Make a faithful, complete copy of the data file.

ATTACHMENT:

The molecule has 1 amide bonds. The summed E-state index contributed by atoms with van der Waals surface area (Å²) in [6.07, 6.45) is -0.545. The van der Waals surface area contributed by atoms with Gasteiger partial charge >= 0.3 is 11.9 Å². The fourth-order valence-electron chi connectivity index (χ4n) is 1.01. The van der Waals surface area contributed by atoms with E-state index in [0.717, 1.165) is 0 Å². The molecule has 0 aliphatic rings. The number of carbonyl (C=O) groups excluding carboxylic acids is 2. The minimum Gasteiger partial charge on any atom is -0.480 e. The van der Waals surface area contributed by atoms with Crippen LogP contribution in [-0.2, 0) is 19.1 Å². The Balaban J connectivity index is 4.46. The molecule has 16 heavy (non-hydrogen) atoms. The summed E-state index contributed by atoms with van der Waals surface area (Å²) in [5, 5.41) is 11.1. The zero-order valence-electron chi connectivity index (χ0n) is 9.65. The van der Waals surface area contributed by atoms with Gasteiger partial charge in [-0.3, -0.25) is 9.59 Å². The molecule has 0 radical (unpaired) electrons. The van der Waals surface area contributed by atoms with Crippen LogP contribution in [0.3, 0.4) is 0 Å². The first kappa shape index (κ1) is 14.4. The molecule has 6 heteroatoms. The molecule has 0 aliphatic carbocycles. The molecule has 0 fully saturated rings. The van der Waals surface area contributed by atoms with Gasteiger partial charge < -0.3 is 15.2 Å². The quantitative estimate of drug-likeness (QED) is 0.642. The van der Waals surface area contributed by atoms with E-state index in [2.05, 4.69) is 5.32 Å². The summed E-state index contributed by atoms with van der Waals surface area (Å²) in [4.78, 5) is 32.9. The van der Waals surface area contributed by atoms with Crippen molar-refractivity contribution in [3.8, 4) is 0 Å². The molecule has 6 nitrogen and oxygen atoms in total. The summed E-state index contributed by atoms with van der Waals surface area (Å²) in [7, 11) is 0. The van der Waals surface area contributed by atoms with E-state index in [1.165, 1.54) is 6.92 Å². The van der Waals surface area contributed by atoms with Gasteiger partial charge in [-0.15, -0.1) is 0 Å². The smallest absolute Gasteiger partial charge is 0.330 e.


The molecule has 1 amide bonds. The summed E-state index contributed by atoms with van der Waals surface area (Å²) in [6.07, 6.45) is -0.545. The van der Waals surface area contributed by atoms with Gasteiger partial charge >= 0.3 is 11.9 Å². The fourth-order valence-electron chi connectivity index (χ4n) is 1.01. The van der Waals surface area contributed by atoms with E-state index in [0.717, 1.165) is 0 Å². The molecule has 0 aliphatic rings. The number of carbonyl (C=O) groups excluding carboxylic acids is 2. The minimum Gasteiger partial charge on any atom is -0.480 e. The van der Waals surface area contributed by atoms with Crippen LogP contribution in [-0.2, 0) is 19.1 Å². The Balaban J connectivity index is 4.46. The molecule has 16 heavy (non-hydrogen) atoms. The summed E-state index contributed by atoms with van der Waals surface area (Å²) in [5, 5.41) is 11.1. The zero-order valence-electron chi connectivity index (χ0n) is 9.65. The van der Waals surface area contributed by atoms with Gasteiger partial charge in [-0.3, -0.25) is 9.59 Å². The molecule has 0 radical (unpaired) electrons. The van der Waals surface area contributed by atoms with Crippen LogP contribution in [0.3, 0.4) is 0 Å². The first kappa shape index (κ1) is 14.4. The molecule has 6 heteroatoms. The molecule has 0 aliphatic carbocycles. The molecule has 0 fully saturated rings. The van der Waals surface area contributed by atoms with Gasteiger partial charge < -0.3 is 15.2 Å². The quantitative estimate of drug-likeness (QED) is 0.642. The van der Waals surface area contributed by atoms with E-state index in [2.05, 4.69) is 5.32 Å². The summed E-state index contributed by atoms with van der Waals surface area (Å²) in [4.78, 5) is 32.9. The van der Waals surface area contributed by atoms with Crippen molar-refractivity contribution in [3.8, 4) is 0 Å². The molecule has 6 nitrogen and oxygen atoms in total. The summed E-state index contributed by atoms with van der Waals surface area (Å²) in [7, 11) is 0. The van der Waals surface area contributed by atoms with E-state index in [1.165, 1.54) is 6.92 Å². The van der Waals surface area contributed by atoms with Gasteiger partial charge in [-0.15, -0.1) is 0 Å². The smallest absolute Gasteiger partial charge is 0.330 e.